A longtime family friend and Berkshires visitor recently came down with the coronavirus. She sounded fine from the hospital. A few days later, she was gone, leaving a big hole in our lives.

You may have one of those holes, too. Or soon will.

This epidemic has been tied to around 180,000 deaths, including more than 50,000 in the U.S. In a recent NBC/Wall Street Journal poll, 40 percent of respondents said they knew someone who had contracted the virus.

A Morning Connect survey found that 8 percent of Americans had a friend or family member who'd died of it. The polls were conducted two weeks ago. The numbers are no doubt higher now.

There will be a memorial service for our friend when things get safer. Until then, we'll just have to grieve together, online — where we do pretty much everything these days.

It was online that I found a small measure of solace. Wouldn't you know, there's a website called grief.com. It is run by followers of Elisabeth Kubler-Ross, the Swiss-American psychiatrist who came up with the now famous "five stages of grief." You know: denial, anger, bargaining, sadness, acceptance.

I always thought those sounded a little glib, imprecise. Not anymore. I've realized that these stages rather neatly describe the grief we're all experiencing in these anxious times. We've become a Republic of Grief — united not just over vanished loved ones, but also lost incomes, disrupted lives, curtailed freedoms and a shattered sense of security.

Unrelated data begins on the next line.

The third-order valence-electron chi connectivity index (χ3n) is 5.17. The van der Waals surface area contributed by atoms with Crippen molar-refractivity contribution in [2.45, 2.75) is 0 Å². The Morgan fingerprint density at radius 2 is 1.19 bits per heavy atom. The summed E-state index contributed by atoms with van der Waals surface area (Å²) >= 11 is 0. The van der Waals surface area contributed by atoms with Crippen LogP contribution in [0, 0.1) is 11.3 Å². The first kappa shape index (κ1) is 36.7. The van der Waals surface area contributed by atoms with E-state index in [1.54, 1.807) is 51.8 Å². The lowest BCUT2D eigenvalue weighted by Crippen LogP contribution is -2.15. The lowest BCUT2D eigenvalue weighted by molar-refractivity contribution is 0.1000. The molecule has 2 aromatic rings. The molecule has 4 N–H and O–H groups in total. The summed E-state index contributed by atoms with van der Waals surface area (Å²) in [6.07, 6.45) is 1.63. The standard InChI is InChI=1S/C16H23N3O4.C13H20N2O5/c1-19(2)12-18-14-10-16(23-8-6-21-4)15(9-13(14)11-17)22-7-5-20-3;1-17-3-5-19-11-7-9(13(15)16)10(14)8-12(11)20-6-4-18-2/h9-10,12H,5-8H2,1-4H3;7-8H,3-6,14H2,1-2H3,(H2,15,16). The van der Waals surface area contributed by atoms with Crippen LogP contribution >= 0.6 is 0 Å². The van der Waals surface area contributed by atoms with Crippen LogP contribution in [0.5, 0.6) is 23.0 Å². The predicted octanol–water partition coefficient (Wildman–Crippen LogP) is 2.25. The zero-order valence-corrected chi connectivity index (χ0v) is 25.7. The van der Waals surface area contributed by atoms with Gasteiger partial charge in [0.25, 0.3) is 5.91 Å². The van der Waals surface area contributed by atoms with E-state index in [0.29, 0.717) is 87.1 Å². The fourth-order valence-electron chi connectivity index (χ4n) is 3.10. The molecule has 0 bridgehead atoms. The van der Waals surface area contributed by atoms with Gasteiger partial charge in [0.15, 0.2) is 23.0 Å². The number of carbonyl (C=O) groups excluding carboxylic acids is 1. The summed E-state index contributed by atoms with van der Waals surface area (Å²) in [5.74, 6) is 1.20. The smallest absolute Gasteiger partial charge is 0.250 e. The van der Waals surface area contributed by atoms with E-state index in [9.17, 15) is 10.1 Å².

As we struggle to cope, we seem to be following the Kubler-Ross script:

Denial. Hey, this virus thing is no big deal, China is far away, some malaria drug shows promise as a cure, a vaccine will be ready soon. We've got the best health care system in the world.

Anger. We're deeply annoyed that we can't go to work, to school, to get a haircut. Jacob's Pillow and Shakespeare & Company have canceled their seasons, and other cultural outfits may follow. The Olympics are off. Major League Baseball is on a ventilator. What a summer, what a bummer.

Bargaining. OK, if we agree to stay home a couple of weeks, wash our hands for two "Happy Birthdays" and combine our trips to the supermarket, things will be fine, right?

Sadness. This is getting tragic. The shutdowns aren't ending. The bodies are piling up. The markets are tanking, the deficits soaring. We've lost the world we knew. Life will never be the same.

Acceptance. Maybe it's time we can start thinking about what comes next — what mix of testing, tracing, masking and social distancing will let us reopen the economy, rebuild our lives.

Kubler-Ross died in 2004, but not before designating grief expert David Kessler as her successor in their grim but necessary mission. Helpfully, Kessler has added a sixth stage to the list:

Meaning. We can take inspiration from those we've lost, he says, build memorials to them in our hearts and our communities. We can move forward in ways that will honor our loved ones.

So, let me make a stab at honoring the life of Ellen O'Keefe, who died April 19 in Boston. She leaves a legacy of professional achievement, personal fulfillment, exceptional kids and grandkids, golden Berkshire summers and cozy Adirondack winters.

Also, irresistible optimism, inspirational kindness and more friends than anyone I ever knew. It is an honor and an inspiration to have been among them.

Donald Morrison is an Eagle columnist and advisory board member.